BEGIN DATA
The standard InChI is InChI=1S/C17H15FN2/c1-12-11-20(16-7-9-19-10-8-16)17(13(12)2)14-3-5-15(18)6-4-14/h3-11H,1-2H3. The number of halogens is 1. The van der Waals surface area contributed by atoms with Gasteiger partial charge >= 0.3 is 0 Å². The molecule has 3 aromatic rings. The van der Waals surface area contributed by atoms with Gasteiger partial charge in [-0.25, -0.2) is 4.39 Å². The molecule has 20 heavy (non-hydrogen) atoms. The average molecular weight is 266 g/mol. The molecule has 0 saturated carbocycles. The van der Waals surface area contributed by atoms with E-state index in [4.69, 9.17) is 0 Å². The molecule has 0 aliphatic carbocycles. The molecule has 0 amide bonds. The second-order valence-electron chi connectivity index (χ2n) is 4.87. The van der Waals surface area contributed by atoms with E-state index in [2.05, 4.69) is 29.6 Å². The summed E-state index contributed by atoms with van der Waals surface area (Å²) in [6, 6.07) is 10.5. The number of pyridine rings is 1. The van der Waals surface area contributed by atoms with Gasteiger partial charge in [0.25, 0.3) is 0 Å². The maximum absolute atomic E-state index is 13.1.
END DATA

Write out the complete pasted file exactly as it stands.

The standard InChI is InChI=1S/C17H15FN2/c1-12-11-20(16-7-9-19-10-8-16)17(13(12)2)14-3-5-15(18)6-4-14/h3-11H,1-2H3. The number of halogens is 1. The van der Waals surface area contributed by atoms with Gasteiger partial charge >= 0.3 is 0 Å². The molecule has 3 aromatic rings. The van der Waals surface area contributed by atoms with Gasteiger partial charge in [-0.25, -0.2) is 4.39 Å². The molecule has 20 heavy (non-hydrogen) atoms. The average molecular weight is 266 g/mol. The molecule has 0 saturated carbocycles. The van der Waals surface area contributed by atoms with E-state index in [4.69, 9.17) is 0 Å². The molecule has 0 aliphatic carbocycles. The molecule has 0 amide bonds. The second-order valence-electron chi connectivity index (χ2n) is 4.87. The van der Waals surface area contributed by atoms with E-state index in [2.05, 4.69) is 29.6 Å². The summed E-state index contributed by atoms with van der Waals surface area (Å²) in [6, 6.07) is 10.5. The number of pyridine rings is 1. The van der Waals surface area contributed by atoms with Gasteiger partial charge in [0.25, 0.3) is 0 Å². The maximum absolute atomic E-state index is 13.1.